Thinking on their terms…
That’s where things get even worse. The game is so ingrained in so many of them that they seem to assume that everyone is playing. That, I suspect, is why so many of them think that benefit claimants are cheating – because they assume that everyone is playing the same game. If they were in that situation they’d be gaming the system – so they assume that others must be too. It stands to reason, doesn’t it?
And yet, it doesn’t. Not everyone does think on those terms. Many can’t think on those terms – because they’re too busy struggling just to keep going. The games of expense maximising and tax minimising are luxuries only available to people with the time to play them, or the money to employ others (accountants, lawyers etc) to play them for them. Many people – perhaps most people – don’t have the inclination to play these games, the time to play these games, the skills to play these games – or even the knowledge that these games are available to be played. It doesn’t fit into how they live – or how they would like to live.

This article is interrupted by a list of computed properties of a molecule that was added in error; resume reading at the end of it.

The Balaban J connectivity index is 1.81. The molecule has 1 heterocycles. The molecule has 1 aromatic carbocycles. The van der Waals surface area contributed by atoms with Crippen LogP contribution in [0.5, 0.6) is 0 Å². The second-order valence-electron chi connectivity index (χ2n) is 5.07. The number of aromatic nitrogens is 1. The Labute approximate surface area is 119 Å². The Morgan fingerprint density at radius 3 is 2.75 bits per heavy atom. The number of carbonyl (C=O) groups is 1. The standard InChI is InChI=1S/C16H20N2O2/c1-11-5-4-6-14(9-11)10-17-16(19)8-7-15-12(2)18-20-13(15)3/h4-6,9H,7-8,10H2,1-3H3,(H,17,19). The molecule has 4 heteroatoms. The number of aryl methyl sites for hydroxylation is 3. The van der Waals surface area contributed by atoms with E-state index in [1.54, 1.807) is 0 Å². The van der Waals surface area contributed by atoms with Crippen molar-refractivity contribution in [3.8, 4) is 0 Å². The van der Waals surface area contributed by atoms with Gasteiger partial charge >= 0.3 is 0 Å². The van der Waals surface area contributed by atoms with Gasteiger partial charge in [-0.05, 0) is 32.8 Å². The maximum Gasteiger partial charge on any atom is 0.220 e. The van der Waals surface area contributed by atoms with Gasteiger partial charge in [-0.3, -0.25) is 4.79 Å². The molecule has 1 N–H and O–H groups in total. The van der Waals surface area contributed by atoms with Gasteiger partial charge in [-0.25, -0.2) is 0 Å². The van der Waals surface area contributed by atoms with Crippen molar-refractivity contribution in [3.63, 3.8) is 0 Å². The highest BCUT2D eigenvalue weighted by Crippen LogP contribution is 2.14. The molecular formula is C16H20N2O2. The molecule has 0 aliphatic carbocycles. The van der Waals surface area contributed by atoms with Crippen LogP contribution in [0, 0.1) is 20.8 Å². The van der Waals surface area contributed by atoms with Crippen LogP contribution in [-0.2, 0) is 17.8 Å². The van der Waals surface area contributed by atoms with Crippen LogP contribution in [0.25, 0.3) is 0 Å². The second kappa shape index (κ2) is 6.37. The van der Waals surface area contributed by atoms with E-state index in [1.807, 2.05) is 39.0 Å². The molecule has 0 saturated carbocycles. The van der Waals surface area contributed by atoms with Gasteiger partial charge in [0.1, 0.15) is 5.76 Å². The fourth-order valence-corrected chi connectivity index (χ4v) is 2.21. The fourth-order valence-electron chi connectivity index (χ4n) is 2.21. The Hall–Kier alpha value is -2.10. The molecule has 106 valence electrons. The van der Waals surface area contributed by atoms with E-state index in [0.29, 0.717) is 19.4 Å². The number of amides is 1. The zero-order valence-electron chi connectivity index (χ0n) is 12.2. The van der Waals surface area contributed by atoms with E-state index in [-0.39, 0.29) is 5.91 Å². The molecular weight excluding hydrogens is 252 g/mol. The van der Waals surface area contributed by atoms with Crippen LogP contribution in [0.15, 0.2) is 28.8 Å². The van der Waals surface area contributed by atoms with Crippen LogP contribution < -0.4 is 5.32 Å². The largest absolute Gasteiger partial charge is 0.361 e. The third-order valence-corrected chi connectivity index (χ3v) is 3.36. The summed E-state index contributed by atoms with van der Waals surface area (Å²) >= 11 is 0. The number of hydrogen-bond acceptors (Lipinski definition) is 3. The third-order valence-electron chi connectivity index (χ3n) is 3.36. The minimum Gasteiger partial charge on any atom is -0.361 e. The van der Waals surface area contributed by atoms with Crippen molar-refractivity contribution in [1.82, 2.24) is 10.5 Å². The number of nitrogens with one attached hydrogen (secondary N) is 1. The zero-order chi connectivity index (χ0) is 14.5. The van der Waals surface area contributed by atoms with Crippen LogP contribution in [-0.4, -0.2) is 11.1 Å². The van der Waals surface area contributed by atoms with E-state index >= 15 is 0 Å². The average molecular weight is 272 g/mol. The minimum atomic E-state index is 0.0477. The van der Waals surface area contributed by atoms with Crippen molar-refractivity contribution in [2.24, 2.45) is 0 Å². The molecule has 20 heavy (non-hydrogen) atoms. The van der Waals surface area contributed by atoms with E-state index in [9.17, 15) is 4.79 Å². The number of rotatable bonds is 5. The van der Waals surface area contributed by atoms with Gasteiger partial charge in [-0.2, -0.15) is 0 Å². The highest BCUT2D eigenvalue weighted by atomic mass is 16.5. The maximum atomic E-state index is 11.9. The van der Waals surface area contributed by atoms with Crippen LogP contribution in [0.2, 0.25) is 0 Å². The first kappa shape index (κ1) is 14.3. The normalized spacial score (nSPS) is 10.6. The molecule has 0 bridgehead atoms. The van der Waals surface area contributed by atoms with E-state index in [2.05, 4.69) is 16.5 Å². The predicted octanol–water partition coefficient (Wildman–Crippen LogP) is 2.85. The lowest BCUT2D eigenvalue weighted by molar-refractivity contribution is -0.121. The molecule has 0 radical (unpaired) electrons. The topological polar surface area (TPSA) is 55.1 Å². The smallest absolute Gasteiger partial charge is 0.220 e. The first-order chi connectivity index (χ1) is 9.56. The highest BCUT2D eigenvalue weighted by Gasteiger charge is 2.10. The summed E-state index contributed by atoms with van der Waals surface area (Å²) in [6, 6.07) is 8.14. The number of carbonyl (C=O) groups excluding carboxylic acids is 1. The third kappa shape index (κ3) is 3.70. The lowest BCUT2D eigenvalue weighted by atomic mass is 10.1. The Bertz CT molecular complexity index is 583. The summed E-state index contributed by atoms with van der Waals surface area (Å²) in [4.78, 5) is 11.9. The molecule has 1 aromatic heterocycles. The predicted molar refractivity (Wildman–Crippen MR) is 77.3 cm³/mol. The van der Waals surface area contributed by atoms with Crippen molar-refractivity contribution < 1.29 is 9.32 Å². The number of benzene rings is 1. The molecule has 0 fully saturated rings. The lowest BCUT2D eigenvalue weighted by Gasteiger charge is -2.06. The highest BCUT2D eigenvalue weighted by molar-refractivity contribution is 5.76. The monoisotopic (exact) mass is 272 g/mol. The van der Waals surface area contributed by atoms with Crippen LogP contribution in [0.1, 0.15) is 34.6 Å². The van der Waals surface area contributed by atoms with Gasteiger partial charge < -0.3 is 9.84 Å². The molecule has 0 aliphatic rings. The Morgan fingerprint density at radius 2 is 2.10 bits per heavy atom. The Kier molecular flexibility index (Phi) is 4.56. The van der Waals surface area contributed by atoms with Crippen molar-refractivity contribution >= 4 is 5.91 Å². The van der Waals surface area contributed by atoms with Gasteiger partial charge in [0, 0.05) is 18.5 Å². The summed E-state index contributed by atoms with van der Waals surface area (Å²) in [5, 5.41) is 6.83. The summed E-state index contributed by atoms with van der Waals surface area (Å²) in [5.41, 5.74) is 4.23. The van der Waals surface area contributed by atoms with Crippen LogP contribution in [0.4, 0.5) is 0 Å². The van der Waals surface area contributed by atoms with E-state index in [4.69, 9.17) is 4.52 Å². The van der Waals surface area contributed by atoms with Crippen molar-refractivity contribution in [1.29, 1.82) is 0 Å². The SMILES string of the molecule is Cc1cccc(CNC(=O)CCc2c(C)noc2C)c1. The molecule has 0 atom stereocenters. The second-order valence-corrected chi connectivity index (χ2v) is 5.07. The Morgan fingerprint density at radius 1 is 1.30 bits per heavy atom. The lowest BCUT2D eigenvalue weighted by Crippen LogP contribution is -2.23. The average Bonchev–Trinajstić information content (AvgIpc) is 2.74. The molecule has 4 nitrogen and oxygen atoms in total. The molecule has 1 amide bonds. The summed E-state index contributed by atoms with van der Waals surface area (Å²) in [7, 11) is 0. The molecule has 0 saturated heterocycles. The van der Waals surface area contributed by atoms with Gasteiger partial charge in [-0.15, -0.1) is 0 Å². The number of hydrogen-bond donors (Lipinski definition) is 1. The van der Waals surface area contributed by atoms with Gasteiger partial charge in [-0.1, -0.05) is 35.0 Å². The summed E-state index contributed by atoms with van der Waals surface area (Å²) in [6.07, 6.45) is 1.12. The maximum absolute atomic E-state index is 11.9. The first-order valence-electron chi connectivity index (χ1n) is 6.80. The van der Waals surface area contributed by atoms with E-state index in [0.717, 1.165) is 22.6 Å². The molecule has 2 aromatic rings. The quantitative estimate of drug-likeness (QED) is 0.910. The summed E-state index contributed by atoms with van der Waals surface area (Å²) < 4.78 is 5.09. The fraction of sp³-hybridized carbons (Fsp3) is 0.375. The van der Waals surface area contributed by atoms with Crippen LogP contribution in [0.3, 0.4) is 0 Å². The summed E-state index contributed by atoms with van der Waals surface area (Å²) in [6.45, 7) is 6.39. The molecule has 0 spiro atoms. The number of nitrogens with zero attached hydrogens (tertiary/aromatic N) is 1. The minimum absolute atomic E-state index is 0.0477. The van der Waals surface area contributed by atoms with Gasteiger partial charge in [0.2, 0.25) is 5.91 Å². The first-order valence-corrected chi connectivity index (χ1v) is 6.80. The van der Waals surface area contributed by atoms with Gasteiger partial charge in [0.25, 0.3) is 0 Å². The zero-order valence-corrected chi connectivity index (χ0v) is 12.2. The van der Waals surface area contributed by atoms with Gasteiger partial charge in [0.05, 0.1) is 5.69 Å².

Can anything be done?
It’s hard to know what, if anything, can be done about it. For me, this kind of logic is so ingrained in the system it’s almost impossible to root it out. It’s not a party political thing – which is why MPs and MEPs of all parties (very definitely including UKIP) have been found out. They really are all in it together. It’s not just in politics. It’s in businesses, from banks and their bonuses downward. It was one of the key factors that fuelled the toxic debt crisis that lay behind the financial crash in 2008. It’s in government agencies and operations of all kinds, from things like the Bedroom Tax to the target-driven cultures of the police (see the massaging of statistics) and education – and in parents, trying to game the catchment area system. It’s in universities trying their best to achieve official ‘REF’ results rather than encouraging imaginative research. Almost everywhere you look, the same kind of thing prevails.
It’s hard to see anything changing – but I don’t think that means we should give up. Where we see it, we should complain, loudly and clearly. We should not let ourselves be convinced by any arguments that those caught are a few rotten apples – this is far, far deeper than that. We shouldn’t let ourselves be fobbed off with a few little enquiries and a few nice words – we should look for root and branch change. I’m not holding my breath for any change, though.
One thing I won’t do, however, is play their game. I may not know the price of everything, but I do know that there are many things more valuable than money.